One of the things I've been surprised about in Bangkok is the fact that people just don't speak English very well. I'm not complaining - afterall, I can't even say hello in Thai - I'm just surprised. Mrs. TBF once told me that everybody in Singapore speaks English very well. I thought Bangkok would be the same - it's not. Even staff members at large hotels with mostly English-speaking guests kind of speak a "velly bloken Engrish". For every four staff members, one speaks English pretty well, and the others get by with basics. For example:
Thai Waitress: "You want more coffee?'
TBF: "Yes, thank you. What is the origin of this coffee?"
Thai Waitress: (looking confused) "You want tea?"
TBF: "No...coffee is fine. Where does this coffee come from? Thailand? Sumatra? It's very good."
Thai Waitress: "Yes." (she walks away...)
Another Thai Waitress: "Is the coffee OK?"
TBF: "Yes, it's great. I was just asking where the coffee comes from."
Another Thai Waitress: "Oh...the coffee beans are from southern and northern Thailand."
TBF: "Oh...thanks. It's very good."
At this point I see the one waitress go behind a glass partition and explain in Thai what I was asking.
Thai Waitress: "Ahhhhhhh!"
Communicating with taxi drivers is even more challenging. The hotels give you a card to give the drivers. It has the hotel information in both Engrish (clap...now I'm doing it!) and the crazy (but quite beautiful) looking Thai writing...plus, a map. It's often the only way to communicate with the driver. Case in point...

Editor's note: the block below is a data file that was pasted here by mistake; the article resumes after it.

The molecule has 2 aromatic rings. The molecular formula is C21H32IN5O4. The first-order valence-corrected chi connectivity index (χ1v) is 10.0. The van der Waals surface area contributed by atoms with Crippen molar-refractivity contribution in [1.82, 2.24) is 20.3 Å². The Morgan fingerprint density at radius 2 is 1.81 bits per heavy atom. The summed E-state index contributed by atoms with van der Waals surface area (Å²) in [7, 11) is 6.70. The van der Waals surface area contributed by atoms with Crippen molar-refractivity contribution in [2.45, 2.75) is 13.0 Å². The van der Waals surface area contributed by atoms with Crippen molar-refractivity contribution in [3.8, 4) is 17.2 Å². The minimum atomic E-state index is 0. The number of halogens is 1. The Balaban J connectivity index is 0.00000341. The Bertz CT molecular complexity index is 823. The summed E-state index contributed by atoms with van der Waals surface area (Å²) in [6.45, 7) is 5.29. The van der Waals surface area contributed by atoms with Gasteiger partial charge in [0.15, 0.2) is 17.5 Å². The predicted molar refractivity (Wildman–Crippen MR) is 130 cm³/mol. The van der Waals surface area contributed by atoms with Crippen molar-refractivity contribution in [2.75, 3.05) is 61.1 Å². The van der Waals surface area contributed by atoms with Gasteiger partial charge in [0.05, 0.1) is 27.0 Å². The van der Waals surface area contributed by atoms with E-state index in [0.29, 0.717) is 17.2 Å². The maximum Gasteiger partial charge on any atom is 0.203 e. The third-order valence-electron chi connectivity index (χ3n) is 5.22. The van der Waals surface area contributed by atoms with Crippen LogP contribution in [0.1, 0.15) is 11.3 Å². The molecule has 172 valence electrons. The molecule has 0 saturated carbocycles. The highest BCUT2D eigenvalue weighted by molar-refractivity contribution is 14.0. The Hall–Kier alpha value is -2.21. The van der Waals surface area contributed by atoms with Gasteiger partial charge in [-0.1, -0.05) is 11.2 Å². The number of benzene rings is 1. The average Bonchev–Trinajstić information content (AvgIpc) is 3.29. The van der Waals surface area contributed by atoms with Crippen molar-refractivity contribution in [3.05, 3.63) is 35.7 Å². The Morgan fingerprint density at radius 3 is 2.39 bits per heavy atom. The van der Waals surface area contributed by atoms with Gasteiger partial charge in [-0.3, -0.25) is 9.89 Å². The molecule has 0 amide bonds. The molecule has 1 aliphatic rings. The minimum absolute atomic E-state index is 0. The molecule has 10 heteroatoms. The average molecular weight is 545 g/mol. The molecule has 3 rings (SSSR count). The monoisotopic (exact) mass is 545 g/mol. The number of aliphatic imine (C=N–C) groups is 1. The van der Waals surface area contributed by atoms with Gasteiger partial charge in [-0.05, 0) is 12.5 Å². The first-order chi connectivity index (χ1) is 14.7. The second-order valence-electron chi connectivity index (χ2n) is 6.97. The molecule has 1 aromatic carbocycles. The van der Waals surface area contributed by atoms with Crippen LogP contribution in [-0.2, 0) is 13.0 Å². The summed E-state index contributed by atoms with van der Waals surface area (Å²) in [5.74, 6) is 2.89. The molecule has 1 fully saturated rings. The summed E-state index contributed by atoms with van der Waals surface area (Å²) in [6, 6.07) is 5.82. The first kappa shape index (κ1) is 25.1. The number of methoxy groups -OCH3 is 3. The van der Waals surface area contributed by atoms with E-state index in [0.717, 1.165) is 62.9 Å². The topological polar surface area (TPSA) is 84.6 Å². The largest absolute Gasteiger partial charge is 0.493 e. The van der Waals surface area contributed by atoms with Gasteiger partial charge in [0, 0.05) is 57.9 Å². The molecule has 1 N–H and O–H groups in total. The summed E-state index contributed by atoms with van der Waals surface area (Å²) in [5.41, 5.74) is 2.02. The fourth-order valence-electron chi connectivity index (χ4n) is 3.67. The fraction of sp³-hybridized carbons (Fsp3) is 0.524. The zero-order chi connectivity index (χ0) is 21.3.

We went to one of Bangkok's large shopping centers on Sunday afternoon. By the way...this is what Sunday evening traffic looks like in Bangkok. It was right next to a large hotel, so we just had a doorman at the hotel call a taxi for us.
The doorman asked where we would like to go. I told him "...the Metropolitan Hotel" so that he could tell the taxi driver. The doorman looked confused. I gave him the hotel card, and he said "...ahhhhh....The Metloporitan Hoter!" (I kid you not!). He explained to the taxi driver where we wanted to go, and the taxi driver looked confused. I gave him the card, the doorman and the taxi driver had a one-minute discussion about directions, the weather, football, who knows?...Twenty minutes, and 77 Thai Baht, later we were actually in front of our hotel. SUCCESS!!! I gave the driver 100 Baht (this is $2.50 U.S.) and told him to keep the change. He seemed confused (it's not really a tipping society here), and I just waved for him to keep the change. Of course, he then proceeded to put his hands together in a praying position and bowed about five times.
Mrs. TBF told me I shouldn't tip so much. It's not that she was being cheap - she just thinks it offends the locals. I don't care - I'm not walking around with a half pound of change in my pocket that's worth fifty cents. Now that that was resolved, it was time to head up to the room and resume the "battle of the thermostat"!
Post a Comment